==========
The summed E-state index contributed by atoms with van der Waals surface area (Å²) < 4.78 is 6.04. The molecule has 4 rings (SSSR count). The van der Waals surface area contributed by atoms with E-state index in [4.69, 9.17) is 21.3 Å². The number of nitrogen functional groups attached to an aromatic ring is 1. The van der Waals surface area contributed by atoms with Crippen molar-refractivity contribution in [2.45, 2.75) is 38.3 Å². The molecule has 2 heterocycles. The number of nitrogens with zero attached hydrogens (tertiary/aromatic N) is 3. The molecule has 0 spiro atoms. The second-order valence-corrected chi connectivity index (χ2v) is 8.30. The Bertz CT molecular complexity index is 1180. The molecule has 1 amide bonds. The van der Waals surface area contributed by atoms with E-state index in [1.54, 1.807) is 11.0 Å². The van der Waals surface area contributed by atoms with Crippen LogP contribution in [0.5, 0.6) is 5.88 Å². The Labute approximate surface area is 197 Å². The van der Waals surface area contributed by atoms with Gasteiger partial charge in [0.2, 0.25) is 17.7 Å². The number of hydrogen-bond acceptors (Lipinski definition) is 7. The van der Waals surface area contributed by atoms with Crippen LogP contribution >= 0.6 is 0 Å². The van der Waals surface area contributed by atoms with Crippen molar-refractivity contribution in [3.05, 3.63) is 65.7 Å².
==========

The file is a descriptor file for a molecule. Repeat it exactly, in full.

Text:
The summed E-state index contributed by atoms with van der Waals surface area (Å²) < 4.78 is 6.04. The molecule has 4 rings (SSSR count). The van der Waals surface area contributed by atoms with E-state index in [4.69, 9.17) is 21.3 Å². The number of nitrogen functional groups attached to an aromatic ring is 1. The van der Waals surface area contributed by atoms with Crippen molar-refractivity contribution in [2.45, 2.75) is 38.3 Å². The molecule has 2 heterocycles. The number of nitrogens with zero attached hydrogens (tertiary/aromatic N) is 3. The molecule has 0 spiro atoms. The second-order valence-corrected chi connectivity index (χ2v) is 8.30. The Bertz CT molecular complexity index is 1180. The molecule has 1 amide bonds. The van der Waals surface area contributed by atoms with E-state index in [1.54, 1.807) is 11.0 Å². The van der Waals surface area contributed by atoms with Crippen LogP contribution in [0.5, 0.6) is 5.88 Å². The Labute approximate surface area is 197 Å². The van der Waals surface area contributed by atoms with Gasteiger partial charge in [0.2, 0.25) is 17.7 Å². The number of hydrogen-bond acceptors (Lipinski definition) is 7. The van der Waals surface area contributed by atoms with Crippen LogP contribution >= 0.6 is 0 Å². The van der Waals surface area contributed by atoms with Crippen molar-refractivity contribution in [3.05, 3.63) is 65.7 Å².